Teaching ideas and resources
|The word game||Seasons||Making fire|
|Fire management||Bush tucker||Activities with boomerangs|
|Indigenous geologists||Playing a didgeridu||Indigenous astronomers|
The word game
Ask your students if they know any Aboriginal words. There may be a degree of difficulty, depending on where you live. It may be best to focus on animals in particular but there are many place names that have an Aboriginal origin. Once they have a list, they can be encouraged to use good dictionaries to see what the origin of the name is – some will have Aboriginal origins, e.g. kangaroo is an Aboriginal word but echidna comes from the Greek word for ‘spiny’. You may have to borrow some better dictionaries which indicate the origin of the words and there are dictionaries of Aboriginal words.
Give the students a copy of BLM1 and 3 copies of BLM2 each. Talk about the ways we describe time, comparing time going past fast, time dragging, events that repeat themselves, differing cycles of time (e.g. a year on Jupiter is about 12 Earth years). Students may be able to list some events which occur on a regular cycle, e.g. the seasons, their birthdays, the Olympics.
Discuss the representation of the seasons as cycles, as in BLM1. The top drawing is from an Aboriginal perspective while the bottom one is from a western perspective but influenced by the Aboriginal way of seeing the seasons. What do the two drawings have in common? What are the differences (beside the illustrations)?
Students then use BLM2 to complete these activities.
Download blackline masters from here.
can undertake a series of activities on heat production by friction. You will
need a piece of scrap from a wooden crate or pine (softwood) and a length of 10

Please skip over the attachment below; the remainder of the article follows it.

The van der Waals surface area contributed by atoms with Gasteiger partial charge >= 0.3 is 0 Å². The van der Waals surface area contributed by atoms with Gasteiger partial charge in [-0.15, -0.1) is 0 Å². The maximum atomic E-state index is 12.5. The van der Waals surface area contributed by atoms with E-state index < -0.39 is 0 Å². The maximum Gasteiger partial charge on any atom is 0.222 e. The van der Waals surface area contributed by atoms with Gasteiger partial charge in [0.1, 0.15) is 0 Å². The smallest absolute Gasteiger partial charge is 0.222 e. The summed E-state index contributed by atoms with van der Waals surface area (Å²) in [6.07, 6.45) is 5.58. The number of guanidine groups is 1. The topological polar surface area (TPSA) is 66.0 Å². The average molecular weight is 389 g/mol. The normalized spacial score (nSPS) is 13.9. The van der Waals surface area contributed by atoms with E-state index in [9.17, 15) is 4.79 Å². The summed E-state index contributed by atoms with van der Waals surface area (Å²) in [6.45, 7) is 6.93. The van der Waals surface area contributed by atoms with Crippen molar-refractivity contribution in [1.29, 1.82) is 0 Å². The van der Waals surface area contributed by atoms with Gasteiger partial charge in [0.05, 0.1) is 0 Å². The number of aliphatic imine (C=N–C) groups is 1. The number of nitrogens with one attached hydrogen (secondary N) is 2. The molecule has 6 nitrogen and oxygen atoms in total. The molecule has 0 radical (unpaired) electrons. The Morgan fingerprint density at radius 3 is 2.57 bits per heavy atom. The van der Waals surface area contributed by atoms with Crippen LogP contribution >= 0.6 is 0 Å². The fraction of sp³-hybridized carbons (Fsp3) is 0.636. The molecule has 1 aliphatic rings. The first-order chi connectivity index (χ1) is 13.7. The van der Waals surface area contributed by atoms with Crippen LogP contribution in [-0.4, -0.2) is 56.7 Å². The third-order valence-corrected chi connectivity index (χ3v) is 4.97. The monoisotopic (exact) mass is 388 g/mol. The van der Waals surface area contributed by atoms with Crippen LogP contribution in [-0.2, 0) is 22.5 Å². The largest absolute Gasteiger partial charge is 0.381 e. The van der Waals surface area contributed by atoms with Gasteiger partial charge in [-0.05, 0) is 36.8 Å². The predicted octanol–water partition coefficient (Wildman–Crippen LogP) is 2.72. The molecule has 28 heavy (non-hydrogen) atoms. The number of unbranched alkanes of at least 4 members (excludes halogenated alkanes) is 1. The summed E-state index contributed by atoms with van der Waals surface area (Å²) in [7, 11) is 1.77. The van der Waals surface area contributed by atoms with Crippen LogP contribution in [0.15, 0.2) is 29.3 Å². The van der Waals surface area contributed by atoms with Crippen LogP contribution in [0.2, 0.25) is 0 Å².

mm dowel (hardwood). Use a drill to make a small depression in the softwood
Activity 1. Students try to produce heat by friction, by spinning the dowel between their hands with its end in the depression in the softwood (5 minutes). (You could demonstrate how the point of a drill gets hot when drilling into wood, and how wood can get burnt when you use a blunt drill.)
Activity 2. Use the same piece of softwood, rub the edge of a piece of hardwood across it (5 minutes).
An issue regarding fire management which is being discussed as a result of the series of bad bushfires in the past ten years is whether national parks should be burnt on a regular basis to reduce the fuel load. Some people have even suggested that some national parks should be closed because of the danger of fire, because there is no effective management. Research this topic and have a discussion.
On a local level, many houses burn down because burning embers get caught in the gutters and can ignite leaf litter that accumulates there. Have a discussion about removing gutters from houses in fire-prone areas.
Activities on bush tucker can vary with the type of location and the interest of the students. Some of the following activities are medium to long term.
Some schools have set up bush tucker walks. This can be done with help from local Indigenous people who know the local plants and botanists or ecologists who know the scientific names of the plants. It is useful for students to see that there are two ways of understanding the same plants. Students can be involved in maintaining the bush tucker walk or preparing interpretive materials.